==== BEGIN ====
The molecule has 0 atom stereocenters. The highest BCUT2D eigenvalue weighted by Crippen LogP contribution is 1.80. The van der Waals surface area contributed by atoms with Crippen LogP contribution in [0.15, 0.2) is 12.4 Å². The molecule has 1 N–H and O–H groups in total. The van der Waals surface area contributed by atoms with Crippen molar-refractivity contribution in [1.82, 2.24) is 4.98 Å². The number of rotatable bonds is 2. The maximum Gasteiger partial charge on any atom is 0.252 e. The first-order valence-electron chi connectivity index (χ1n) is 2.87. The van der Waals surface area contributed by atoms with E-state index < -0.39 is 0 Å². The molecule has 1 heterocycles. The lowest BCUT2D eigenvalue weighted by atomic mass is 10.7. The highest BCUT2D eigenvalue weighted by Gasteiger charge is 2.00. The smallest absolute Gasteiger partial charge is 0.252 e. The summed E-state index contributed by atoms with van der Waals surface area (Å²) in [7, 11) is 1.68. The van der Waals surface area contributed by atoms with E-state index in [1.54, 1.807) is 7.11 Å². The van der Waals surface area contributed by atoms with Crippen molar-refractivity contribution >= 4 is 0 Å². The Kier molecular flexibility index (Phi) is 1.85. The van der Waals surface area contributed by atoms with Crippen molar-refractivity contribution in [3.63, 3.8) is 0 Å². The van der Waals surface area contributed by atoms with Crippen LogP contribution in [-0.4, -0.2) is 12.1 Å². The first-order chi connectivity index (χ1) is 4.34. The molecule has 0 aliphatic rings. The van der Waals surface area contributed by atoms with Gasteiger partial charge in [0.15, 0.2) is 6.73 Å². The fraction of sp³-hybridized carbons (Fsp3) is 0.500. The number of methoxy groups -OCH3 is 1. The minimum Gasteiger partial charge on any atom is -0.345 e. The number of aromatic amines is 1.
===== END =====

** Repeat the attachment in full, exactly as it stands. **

The molecule has 0 atom stereocenters. The highest BCUT2D eigenvalue weighted by Crippen LogP contribution is 1.80. The van der Waals surface area contributed by atoms with Crippen LogP contribution in [0.15, 0.2) is 12.4 Å². The molecule has 1 N–H and O–H groups in total. The van der Waals surface area contributed by atoms with Crippen molar-refractivity contribution in [1.82, 2.24) is 4.98 Å². The number of rotatable bonds is 2. The maximum Gasteiger partial charge on any atom is 0.252 e. The first-order valence-electron chi connectivity index (χ1n) is 2.87. The van der Waals surface area contributed by atoms with E-state index < -0.39 is 0 Å². The molecule has 1 heterocycles. The lowest BCUT2D eigenvalue weighted by atomic mass is 10.7. The highest BCUT2D eigenvalue weighted by Gasteiger charge is 2.00. The smallest absolute Gasteiger partial charge is 0.252 e. The summed E-state index contributed by atoms with van der Waals surface area (Å²) in [7, 11) is 1.68. The van der Waals surface area contributed by atoms with E-state index in [1.54, 1.807) is 7.11 Å². The van der Waals surface area contributed by atoms with Crippen molar-refractivity contribution >= 4 is 0 Å². The Kier molecular flexibility index (Phi) is 1.85. The van der Waals surface area contributed by atoms with Crippen molar-refractivity contribution in [3.63, 3.8) is 0 Å². The van der Waals surface area contributed by atoms with Crippen LogP contribution in [-0.4, -0.2) is 12.1 Å². The first-order chi connectivity index (χ1) is 4.34. The molecule has 0 aliphatic rings. The van der Waals surface area contributed by atoms with Gasteiger partial charge in [0.15, 0.2) is 6.73 Å². The fraction of sp³-hybridized carbons (Fsp3) is 0.500. The number of methoxy groups -OCH3 is 1. The minimum Gasteiger partial charge on any atom is -0.345 e. The number of aromatic amines is 1.